The Republic of Silence

The French were never freer than during the Nazis occupation, or so this hypothesis is presented by Jean Paul Sartre in his short essay, “The Republic of Silence,”  where the French Heideggerean existentialist philosopher–does anyone say   Heideggerean any longer?  I know we still read Heidegger, if only because we are sure it will help us to understand Derrida, who we read through our misunderstanding and dis-understanding because we are sure he will help us understand Nietzsche who we never understood in the first place, and have become certain we should have. Detours around Deconstruction and Nietzschean bred critiques notwithstanding, Sartre’s notion of freedom is explored as the most crucial and vibrant of humanity’s highest ideals, especially so during the occupation and oppression by the brutal Nazis regime.  What it means for every human to be free is presented in this very short essay as it discusses how a person living in France under the Nazis repression faces, yes, all the horrors we have come to know from history and understand through stereotype, but also confronts the limits of his liberty as never before or since.  He is, as the Existentialists would say, engaged.

This Frenchman’s ability to move about freely, talk freely, express himself freely–and by freely we mean openly and without censor–is foreshortened.  Fear and oppression and a personally complicit repression all persons and institutions conspired to cut at the root of this freeliness.  The simple separate Frenchman looks over his shoulder, everywhere around him wherever he goes. He must suspect in part everyone; the Nazis always created conditions for the occupied to mistrust each other. He cannot be certain who might betray him, even if he is careful not to be a traitor to the Third Reich.  He walks on the same eggshells as everyone else; he walks a tightrope to and from wherever he goes.  Yet he is engaged in the making of his liberty by living, by going on, by thinking in-loud to himself, all of it anyway–this Frenchman was as the many Jewish women in the Warsaw ghetto, who right up to the time they were taken away to the camps that extinguished them, had babies, engaged day in and day out in the making of his or her freedom.  You will not wipe us out, must have been the cry of every Jewish woman who gave birth.  Every birth was Judaism’s rebirth; every child’s initial cry was as the shofar at Rosh Hashanah.  These Jewish women, as others in the many ghettos of the world, of history, of time, as our engaged Frenchman–you must choose to be free.  To be engaged in the consciousness of being free is what it means to be free. It is persistence; it is tenacity; it is vigilance. There is no other way. Free speech can never be protected by silence. Freedom must have its voices raised to be insured.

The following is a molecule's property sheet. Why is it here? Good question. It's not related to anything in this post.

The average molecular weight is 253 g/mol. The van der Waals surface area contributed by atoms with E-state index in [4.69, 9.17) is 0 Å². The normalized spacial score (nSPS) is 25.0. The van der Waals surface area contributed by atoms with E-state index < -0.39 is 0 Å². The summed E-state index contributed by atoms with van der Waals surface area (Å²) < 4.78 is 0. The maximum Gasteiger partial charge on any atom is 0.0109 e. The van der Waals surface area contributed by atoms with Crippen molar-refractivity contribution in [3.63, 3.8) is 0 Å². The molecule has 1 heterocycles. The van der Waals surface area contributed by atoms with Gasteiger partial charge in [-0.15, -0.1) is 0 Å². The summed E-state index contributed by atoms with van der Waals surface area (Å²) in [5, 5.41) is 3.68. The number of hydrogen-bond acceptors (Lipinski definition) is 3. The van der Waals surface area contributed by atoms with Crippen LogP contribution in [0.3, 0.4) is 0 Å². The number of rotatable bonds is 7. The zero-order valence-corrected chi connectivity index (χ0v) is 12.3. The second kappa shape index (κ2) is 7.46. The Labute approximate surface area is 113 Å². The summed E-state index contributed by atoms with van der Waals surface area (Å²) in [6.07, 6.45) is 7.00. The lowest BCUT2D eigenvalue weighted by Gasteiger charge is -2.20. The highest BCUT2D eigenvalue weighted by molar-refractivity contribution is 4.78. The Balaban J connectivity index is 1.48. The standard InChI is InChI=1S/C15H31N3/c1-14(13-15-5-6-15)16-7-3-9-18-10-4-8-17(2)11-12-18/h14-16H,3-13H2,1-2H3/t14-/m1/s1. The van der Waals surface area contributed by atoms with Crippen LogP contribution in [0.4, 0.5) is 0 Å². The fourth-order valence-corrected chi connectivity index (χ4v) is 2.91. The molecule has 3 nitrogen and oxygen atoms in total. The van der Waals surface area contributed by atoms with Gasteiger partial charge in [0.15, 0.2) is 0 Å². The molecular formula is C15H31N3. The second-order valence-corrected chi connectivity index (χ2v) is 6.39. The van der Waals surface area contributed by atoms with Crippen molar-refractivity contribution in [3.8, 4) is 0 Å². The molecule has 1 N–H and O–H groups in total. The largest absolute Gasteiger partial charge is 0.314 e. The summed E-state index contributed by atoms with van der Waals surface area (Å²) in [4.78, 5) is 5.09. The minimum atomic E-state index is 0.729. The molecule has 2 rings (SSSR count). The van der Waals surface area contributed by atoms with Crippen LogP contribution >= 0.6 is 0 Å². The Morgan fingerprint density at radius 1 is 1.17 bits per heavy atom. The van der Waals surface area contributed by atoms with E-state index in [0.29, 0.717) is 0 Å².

Our Frenchman’s freedom begins and ends with him, and in this it can only ever be a lower case reference.  The uppercase Freedom is something else.  His freedom exists through the kinds of choices he makes toward “winning” his freedom, which can only be for him, can only be personal–freedom qua freedom is too big, is longer than the longest, or other than, if you will; it is eternal.  And yes, freedom is always won or lost.  But the playing field or battleground is the inscape of the Self. Yet, Freedom in the upper case is what exists whether everyone’s freedom is respected or not. It is a transcendent idea, an energy that is indestructible. The ancient Greeks had to words for life, one was Zoe, or life indestructible and bios, life in manifest form. The former could not be killed, could not die; the latter could be destroyed. An individual’s freedom, his personal liberty can be destroyed, but Freedom can never be which is why it persists and can be reanimated, re-manifested.

The kind of freedom we speak of here for the French, just as we could for any other people, is only valid in the individual example, the individual expression of what it means to be free.  What is most important, and I borrow from Sartre again, is the “obstacle to surmount, the resistance to overcome.” However, there is another kind of freedom developing here under these conditions where one must watch what he says, where he says it, how he says it, and to whom he says it.  In such a society, meetings become subversive, every confidence of his opinion–every secretly expressed judgement about anything that would otherwise be censored, or instinctively curbed in open society; each is a declaration of freedom.  To whisper to a close friend your opinion of the Nazis is to shout to humanity in favor of humanity all for humanity because humanity can only ever triumph by the individual, for the individual, with the individual.

It is for this reason that I can easily accept the hypothesis that each individual human life is macrocosmic to all or any institution, nation, or religion, including laws and constitutions; to all or any politics; to history; to all things and all places and all people.  We are, firstly, lastly and mostly, because I am; in the respect and defense of the perpetual and pervasive I am, we are.

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